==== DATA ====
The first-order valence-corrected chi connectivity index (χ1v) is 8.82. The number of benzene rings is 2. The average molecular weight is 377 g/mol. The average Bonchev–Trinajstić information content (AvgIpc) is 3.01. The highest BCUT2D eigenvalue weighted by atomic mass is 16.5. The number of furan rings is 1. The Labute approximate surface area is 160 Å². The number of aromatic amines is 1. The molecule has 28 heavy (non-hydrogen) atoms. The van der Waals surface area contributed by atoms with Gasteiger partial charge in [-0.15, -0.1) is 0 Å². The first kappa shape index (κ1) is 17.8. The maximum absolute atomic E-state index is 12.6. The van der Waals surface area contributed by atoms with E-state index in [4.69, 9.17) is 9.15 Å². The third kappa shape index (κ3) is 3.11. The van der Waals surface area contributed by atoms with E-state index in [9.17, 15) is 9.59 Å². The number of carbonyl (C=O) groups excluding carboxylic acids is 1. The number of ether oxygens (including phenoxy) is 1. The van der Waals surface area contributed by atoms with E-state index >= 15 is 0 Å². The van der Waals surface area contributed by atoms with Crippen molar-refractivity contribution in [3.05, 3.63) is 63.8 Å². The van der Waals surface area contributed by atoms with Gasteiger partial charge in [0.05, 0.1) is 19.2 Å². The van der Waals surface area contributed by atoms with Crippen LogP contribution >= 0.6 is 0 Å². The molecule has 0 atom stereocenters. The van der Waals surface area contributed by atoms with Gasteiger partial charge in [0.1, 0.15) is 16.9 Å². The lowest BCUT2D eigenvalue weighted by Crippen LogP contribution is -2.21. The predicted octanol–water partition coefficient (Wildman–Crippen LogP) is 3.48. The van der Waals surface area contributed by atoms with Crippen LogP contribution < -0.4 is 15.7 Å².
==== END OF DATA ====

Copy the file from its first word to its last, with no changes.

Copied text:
The first-order valence-corrected chi connectivity index (χ1v) is 8.82. The number of benzene rings is 2. The average molecular weight is 377 g/mol. The average Bonchev–Trinajstić information content (AvgIpc) is 3.01. The highest BCUT2D eigenvalue weighted by atomic mass is 16.5. The number of furan rings is 1. The Labute approximate surface area is 160 Å². The number of aromatic amines is 1. The molecule has 28 heavy (non-hydrogen) atoms. The van der Waals surface area contributed by atoms with Gasteiger partial charge in [-0.15, -0.1) is 0 Å². The first kappa shape index (κ1) is 17.8. The maximum absolute atomic E-state index is 12.6. The van der Waals surface area contributed by atoms with E-state index in [4.69, 9.17) is 9.15 Å². The third kappa shape index (κ3) is 3.11. The van der Waals surface area contributed by atoms with E-state index in [9.17, 15) is 9.59 Å². The number of carbonyl (C=O) groups excluding carboxylic acids is 1. The number of ether oxygens (including phenoxy) is 1. The van der Waals surface area contributed by atoms with E-state index >= 15 is 0 Å². The van der Waals surface area contributed by atoms with Crippen molar-refractivity contribution in [3.05, 3.63) is 63.8 Å². The van der Waals surface area contributed by atoms with Gasteiger partial charge in [0.05, 0.1) is 19.2 Å². The van der Waals surface area contributed by atoms with Crippen LogP contribution >= 0.6 is 0 Å². The molecule has 0 atom stereocenters. The van der Waals surface area contributed by atoms with Gasteiger partial charge in [0.1, 0.15) is 16.9 Å². The lowest BCUT2D eigenvalue weighted by Crippen LogP contribution is -2.21. The predicted octanol–water partition coefficient (Wildman–Crippen LogP) is 3.48. The van der Waals surface area contributed by atoms with Crippen LogP contribution < -0.4 is 15.7 Å².